By now you have turned the calendar from August to September which means in a mere 30 or so days, harvest will have started. Combines, trucks, augers, tractors, wagons, bins and driers will all be readied for the job ahead.
Gradually, soybean leaves will change to yellow and then to tan. The sumac and a few trees have made the coming season shift official by starting to change from green to orange or red. It is going to happen.
If all goes well, sometime about four to six weeks later, harvest will be complete or nearly complete. We will know what our average yield is and there will be no more estimating. We will know what impact our less-than-hot summer had on the crop.
Every crop year I can remember can be described as too wet or too dry, but this is the first one I can think of as being too cool. It seemed we went from June to September to September and now to September. I believe we turned on the air conditioner two times and that was due more to humidity than heat.
Having the windows open for the summer was pleasant, but I do not remember a time when they were mostly closed by late August. Most early days when school starts we seem to get a heat wave with some schools closing early because of the heat. That will not happen this year.
There is no ignoring the signs. Yellow and orange leaves along with yellow school buses notify us summer is nearly done and fall is very close.
We have one holiday ahead of us for that last family picnic or trip on a three day weekend. I do not do much shopping, but the few stores I patronize have their Halloween displays in place. Then the next holiday is Thanksgiving, snow, and Christmas followed by a new year.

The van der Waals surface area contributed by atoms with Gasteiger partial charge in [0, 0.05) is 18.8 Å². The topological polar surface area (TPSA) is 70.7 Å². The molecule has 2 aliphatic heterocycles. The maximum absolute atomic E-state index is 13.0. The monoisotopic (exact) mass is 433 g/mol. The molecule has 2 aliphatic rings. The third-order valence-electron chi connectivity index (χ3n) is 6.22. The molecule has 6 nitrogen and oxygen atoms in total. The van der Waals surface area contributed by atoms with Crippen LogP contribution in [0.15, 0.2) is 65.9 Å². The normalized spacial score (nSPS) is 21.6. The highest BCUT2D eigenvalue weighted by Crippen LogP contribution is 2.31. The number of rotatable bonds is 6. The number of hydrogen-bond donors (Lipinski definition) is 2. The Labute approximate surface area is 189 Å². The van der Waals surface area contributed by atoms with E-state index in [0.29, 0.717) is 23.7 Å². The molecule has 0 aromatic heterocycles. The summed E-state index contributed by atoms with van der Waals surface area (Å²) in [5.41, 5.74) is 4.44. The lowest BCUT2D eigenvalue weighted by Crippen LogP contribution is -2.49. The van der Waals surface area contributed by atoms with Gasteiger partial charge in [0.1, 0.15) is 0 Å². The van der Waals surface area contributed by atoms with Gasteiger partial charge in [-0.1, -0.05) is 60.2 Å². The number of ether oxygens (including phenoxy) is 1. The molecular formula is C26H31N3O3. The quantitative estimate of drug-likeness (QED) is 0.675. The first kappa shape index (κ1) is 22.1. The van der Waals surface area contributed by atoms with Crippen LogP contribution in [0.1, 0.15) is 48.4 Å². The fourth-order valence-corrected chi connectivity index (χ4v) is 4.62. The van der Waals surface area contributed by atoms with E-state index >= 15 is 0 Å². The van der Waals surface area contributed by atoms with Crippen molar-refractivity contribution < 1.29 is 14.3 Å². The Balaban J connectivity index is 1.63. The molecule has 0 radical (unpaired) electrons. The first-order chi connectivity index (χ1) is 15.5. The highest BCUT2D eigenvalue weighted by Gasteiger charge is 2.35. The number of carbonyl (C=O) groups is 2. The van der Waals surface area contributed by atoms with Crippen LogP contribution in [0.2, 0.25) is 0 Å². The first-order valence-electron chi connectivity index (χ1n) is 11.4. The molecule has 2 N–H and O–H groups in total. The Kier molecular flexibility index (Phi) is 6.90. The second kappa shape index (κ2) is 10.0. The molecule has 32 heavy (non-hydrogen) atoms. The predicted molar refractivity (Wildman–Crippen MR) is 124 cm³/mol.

Before all that, we need to get out everything that grew in the garden and get used to the idea that winter is a real possibility. There is a sobering thought.
We went from last summer’s flooding to this summer’s lack of flooding with areas of dry weather. Last summer’s $4 per gallon gasoline became this summer’s $2.50 gasoline. Last summer’s booming markets gave way to this year’s busting markets.
Is there anyone bold enough to make a prediction about the next 12 months? How about the next six months? Six days?
Many years ago, I heard cowboy poet Paul Zarzyski of Montana recite a poem he wrote as a rider of bucking horses. Just before his ride he was given advice from the rodeo queen whose jeans were so tight, “you tell if the dimes in her pockets were heads or tails”. She told Zarzyski to “Hold on tight.”
Rodeo queens are not known for their sage wisdom (I could not resist the pun) but who can argue with what she said? It applies to riders of bucking horses, riders of grain and livestock markets, and everyone who has ridden out a storm, weather or otherwise.
My wife and I have found it to be good advice to say to each other in our years together. I will take the rodeo queen’s advice over what most politicians say in Washington.
Rye is a Farm News staff writer and farmer from Hanlontown. Reach him by e-mail at firstname.lastname@example.org.
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